Reference: Rosemary Renaut and Shengxin Zhu, (2012). Application of Fredholm integral equations inverse theory to the radial basis function approximation problem. Unspecified.Citable link to this page:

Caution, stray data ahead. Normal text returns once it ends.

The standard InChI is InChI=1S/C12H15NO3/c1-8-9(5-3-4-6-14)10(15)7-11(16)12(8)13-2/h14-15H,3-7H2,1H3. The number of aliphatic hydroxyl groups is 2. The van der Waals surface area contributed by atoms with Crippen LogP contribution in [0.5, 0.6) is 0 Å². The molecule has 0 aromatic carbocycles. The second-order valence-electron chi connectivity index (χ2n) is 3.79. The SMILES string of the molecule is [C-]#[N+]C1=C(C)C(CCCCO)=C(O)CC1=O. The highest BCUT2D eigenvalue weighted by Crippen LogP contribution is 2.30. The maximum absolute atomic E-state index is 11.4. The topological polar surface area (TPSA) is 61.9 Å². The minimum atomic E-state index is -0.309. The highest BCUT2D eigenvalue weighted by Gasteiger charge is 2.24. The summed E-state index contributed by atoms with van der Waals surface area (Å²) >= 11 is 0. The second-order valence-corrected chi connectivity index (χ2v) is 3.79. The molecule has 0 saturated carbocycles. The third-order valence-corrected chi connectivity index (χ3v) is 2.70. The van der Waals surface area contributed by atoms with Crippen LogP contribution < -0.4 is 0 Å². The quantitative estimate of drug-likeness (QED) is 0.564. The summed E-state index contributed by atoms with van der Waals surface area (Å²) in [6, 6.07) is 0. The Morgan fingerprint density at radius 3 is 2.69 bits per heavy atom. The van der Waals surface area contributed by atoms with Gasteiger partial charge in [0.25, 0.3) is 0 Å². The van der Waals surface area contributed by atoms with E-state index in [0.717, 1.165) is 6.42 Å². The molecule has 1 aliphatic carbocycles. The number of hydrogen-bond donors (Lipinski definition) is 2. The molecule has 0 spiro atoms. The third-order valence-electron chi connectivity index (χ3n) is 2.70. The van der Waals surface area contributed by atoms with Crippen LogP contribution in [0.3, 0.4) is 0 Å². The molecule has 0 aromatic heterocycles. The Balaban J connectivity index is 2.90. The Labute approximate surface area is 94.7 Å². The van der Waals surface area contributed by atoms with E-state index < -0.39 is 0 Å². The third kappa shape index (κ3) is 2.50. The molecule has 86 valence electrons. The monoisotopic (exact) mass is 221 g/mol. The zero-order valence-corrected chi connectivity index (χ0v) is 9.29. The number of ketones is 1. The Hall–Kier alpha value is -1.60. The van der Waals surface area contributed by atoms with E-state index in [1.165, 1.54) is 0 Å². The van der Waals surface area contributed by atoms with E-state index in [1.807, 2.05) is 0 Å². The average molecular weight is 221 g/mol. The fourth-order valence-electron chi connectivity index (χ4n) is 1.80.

Abstract: This paper reveals and examines the relationship between the solution and stability of Fredholm integral equations and radial basis function approximation or interpolation. The underlying system (kernel) matrices are shown to have a smoothing property which is dependent on the choice of kernel. Instead of using the condition number to describe the ill-conditioning, hence only looking at the largest and smallest singular values of the matrix, techniques from inverse theory, particularly the Picard condition, show that it is understanding the exponential decay of the singular values which is critical for interpreting and mitigating instability. Results on the spectra of certain classes of kernel matrices are reviewed, verifying the exponential decay of the singular values. Numerical results illustrating the application of integral equation inverse theory are also provided and demonstrate that interpolation weights may be regarded as samplings of a weighted solution of an integral equation. This is then relevant for mapping from one set of radial basis function centers to another set. Techniques for the solution of integral equations can be further exploited in future studies to find stable solutions and to reduce the impact of errors in the data.